Preclinical studies using Gluo knockout mice have highlighted the cytokine-modulating effects of vitamin C. Vitamin C-deficient Gulo knockout mice infected with influenza virus showed enhanced synthesis of the pro-inflammatory cytokines TNF-α and IL-1α/β in their lungs, and decreased production of the anti-viral cytokine IFN-α/β . Administration of vitamin C to Gulo mice with polymicrobial peritonitis resulted in decreased synthesis of the pro-inflammatory cytokines TNF-α and IL-1β by isolated neutrophils . Another study in septic Gulo mice administered 200 mg/kg parenteral vitamin C has shown decreased secretion of the inhibitory cytokines TGF-β and IL-10 by Tregs . In this study, attenuated IL-4 secretion and augmented IFN-γ secretion was also observed, suggesting immune-modulating effects of vitamin C in sepsis. Overall, vitamin C appears to normalize cytokine generation, likely through its gene-regulating effects.
Studies using guinea pigs, a vitamin C-requiring animal model, have indicated that vitamin C depletion is associated with enhanced circulating histamine levels, and that supplementation of the animals with vitamin C resulted in decreased histamine levels [56,95,96,97,98]. Enhanced histamine generation was found to increase the utilization of vitamin C in these animals . Consistent with the animal studies, human intervention studies with oral vitamin C (125 mg/day to 2 g/day) and intravenous vitamin C (7.5 g infusion) have reported decreased histamine levels [61,99,100,101], which was more apparent in patients with allergic compared with infectious diseases .
Administration of vitamin C to patients with acute respiratory infections returns their plasma vitamin C levels to normal and ameliorates the severity of the respiratory symptoms . Cases of acute lung infections have shown rapid clearance of chest X-rays following administration of intravenous vitamin C [247,248]. This vitamin C-dependent clearance of neutrophils from infected lungs could conceivably be due to enhanced apoptosis and subsequent phagocytosis and clearance of the spent neutrophils by macrophages . Pre-clinical studies of animals with sepsis-induced lung injury have indicated that vitamin C administration can increase alveolar fluid clearance, enhance bronchoalveolar epithelial barrier function, and attenuate sequestration of neutrophils , all essential factors for normal lung function.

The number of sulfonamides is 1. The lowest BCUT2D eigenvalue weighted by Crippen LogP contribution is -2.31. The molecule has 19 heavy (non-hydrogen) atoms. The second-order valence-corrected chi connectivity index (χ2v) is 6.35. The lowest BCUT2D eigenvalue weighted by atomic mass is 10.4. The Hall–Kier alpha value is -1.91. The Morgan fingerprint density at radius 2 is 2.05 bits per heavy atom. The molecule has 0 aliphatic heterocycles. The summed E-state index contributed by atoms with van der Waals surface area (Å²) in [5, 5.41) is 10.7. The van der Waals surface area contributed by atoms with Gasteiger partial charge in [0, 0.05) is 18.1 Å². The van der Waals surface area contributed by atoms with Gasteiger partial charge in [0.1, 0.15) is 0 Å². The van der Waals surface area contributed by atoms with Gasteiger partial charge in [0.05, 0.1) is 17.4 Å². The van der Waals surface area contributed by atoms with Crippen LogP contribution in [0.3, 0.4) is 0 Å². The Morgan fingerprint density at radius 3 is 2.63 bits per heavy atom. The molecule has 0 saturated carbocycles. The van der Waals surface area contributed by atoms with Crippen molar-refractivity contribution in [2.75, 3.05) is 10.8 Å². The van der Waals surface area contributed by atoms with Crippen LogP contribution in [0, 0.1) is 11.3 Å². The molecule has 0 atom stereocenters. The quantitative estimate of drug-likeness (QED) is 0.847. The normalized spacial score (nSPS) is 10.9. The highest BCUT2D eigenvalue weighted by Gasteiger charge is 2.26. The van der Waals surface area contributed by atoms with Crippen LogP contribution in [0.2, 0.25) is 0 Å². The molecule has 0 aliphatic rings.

Meta-analysis has indicated that vitamin C supplementation with doses of 200 mg or more daily is effective in ameliorating the severity and duration of the common cold, and the incidence of the common cold if also exposed to physical stress . Supplementation of individuals who had an inadequate vitamin C status (i.e., <45 μmol/L) also decreased the incidence of the common cold .
Vitamin C IV Treatments
Ascorbate at concentrations achieved only by i.v. administration may be a pro-drug for formation of H(2)O(2), and that blood can be a delivery system of the pro-drug to tissues. These findings give plausibility to i.v. ascorbic acid in cancer treatment, and have unexpected implications for treatment of infections [such as viral or bacterial infections] where H(2)O(2) may be beneficial.
In sensitive but not resistant cancer cells, intracellular H2O2 could target DNA, DNA repair proteins, or mitochondria because of diminished superoxide dismutase activity (53). New insights may follow from future studies of a very broad range of tumor cells or from microarray analysis of resistant and sensitive cells derived from the same genetic lineage.
H2O2, as the product of pharmacologic ascorbate concentrations, has potential therapeutic uses in addition to cancer treatment, especially in infections. H2O2 is a potent mammalian antimicrobial defense mechanism (54). Neutrophils generate H2O2 from super-oxide, in turn formed by NADPH oxidase-catalyzed reduction of molecular oxygen. There may be particular therapeutic application in patients with chronic granulomatous disease who have dimin-ished superoxide production (55). Old observational animal exper-iments, although uncontrolled, suggest that i.v. ascorbate is effective in some viral infections (56, 57). This finding is also consistent with in vitro experiments, in which H2O2 is toxic to hepatitis C (58). Use of ascorbate as an H2O2-delivery system against sensitive patho-gens, viral or bacterial, has substantial clinical implications that deserve rapid exploration.
More than 100 patients have been described, presumably without glucose-6-phosphate dehydrogenase defi-iency, who received 10 g or more of i.v. ascorbate with no reported adverse effects other than tumor lysis (3, 4, 15, 59). …Complementary and alternative medicine practitioners worldwide currently use ascorbate i.v. in doses as high as 70 g over several hours (14, 15, 59). Because i.v. ascorbate is easily available to people who seek it, a phase I safety trial in patients with advanced cancer is justified and underway.